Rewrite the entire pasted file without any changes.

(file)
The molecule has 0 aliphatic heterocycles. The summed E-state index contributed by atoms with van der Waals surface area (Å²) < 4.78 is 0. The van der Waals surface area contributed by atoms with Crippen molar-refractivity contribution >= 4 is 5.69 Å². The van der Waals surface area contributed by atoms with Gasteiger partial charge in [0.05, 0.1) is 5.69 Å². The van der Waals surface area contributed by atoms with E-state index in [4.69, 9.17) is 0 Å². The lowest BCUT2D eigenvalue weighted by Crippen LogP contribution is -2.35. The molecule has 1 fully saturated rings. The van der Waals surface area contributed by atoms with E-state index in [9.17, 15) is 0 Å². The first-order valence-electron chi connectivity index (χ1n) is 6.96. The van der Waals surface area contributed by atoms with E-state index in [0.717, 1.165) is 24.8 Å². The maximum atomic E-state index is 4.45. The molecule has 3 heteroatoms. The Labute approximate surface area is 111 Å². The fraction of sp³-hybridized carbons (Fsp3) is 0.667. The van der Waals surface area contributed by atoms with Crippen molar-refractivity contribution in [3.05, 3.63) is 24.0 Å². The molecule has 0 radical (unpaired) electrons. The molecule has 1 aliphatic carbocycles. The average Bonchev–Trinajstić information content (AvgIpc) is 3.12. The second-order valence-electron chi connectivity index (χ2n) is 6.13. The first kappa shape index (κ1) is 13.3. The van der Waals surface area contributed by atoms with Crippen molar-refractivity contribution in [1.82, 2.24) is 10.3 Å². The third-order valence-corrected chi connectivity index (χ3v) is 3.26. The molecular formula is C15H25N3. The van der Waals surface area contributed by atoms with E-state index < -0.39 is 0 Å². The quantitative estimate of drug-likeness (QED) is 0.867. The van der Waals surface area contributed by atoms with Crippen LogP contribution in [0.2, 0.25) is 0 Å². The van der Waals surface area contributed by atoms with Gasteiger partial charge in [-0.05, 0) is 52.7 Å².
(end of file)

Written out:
The molecule has 0 aliphatic heterocycles. The summed E-state index contributed by atoms with van der Waals surface area (Å²) < 4.78 is 0. The van der Waals surface area contributed by atoms with Crippen molar-refractivity contribution >= 4 is 5.69 Å². The van der Waals surface area contributed by atoms with Gasteiger partial charge in [0.05, 0.1) is 5.69 Å². The van der Waals surface area contributed by atoms with E-state index in [4.69, 9.17) is 0 Å². The lowest BCUT2D eigenvalue weighted by Crippen LogP contribution is -2.35. The molecule has 1 fully saturated rings. The van der Waals surface area contributed by atoms with E-state index in [9.17, 15) is 0 Å². The first-order valence-electron chi connectivity index (χ1n) is 6.96. The van der Waals surface area contributed by atoms with E-state index in [0.717, 1.165) is 24.8 Å². The maximum atomic E-state index is 4.45. The molecule has 3 heteroatoms. The Labute approximate surface area is 111 Å². The fraction of sp³-hybridized carbons (Fsp3) is 0.667. The van der Waals surface area contributed by atoms with Crippen molar-refractivity contribution in [3.05, 3.63) is 24.0 Å². The molecule has 0 radical (unpaired) electrons. The molecule has 1 aliphatic carbocycles. The average Bonchev–Trinajstić information content (AvgIpc) is 3.12. The second-order valence-electron chi connectivity index (χ2n) is 6.13. The first kappa shape index (κ1) is 13.3. The van der Waals surface area contributed by atoms with Crippen molar-refractivity contribution in [1.82, 2.24) is 10.3 Å². The third-order valence-corrected chi connectivity index (χ3v) is 3.26. The molecular formula is C15H25N3. The van der Waals surface area contributed by atoms with E-state index < -0.39 is 0 Å². The quantitative estimate of drug-likeness (QED) is 0.867. The van der Waals surface area contributed by atoms with Crippen LogP contribution in [0.2, 0.25) is 0 Å². The van der Waals surface area contributed by atoms with Gasteiger partial charge in [-0.05, 0) is 52.7 Å².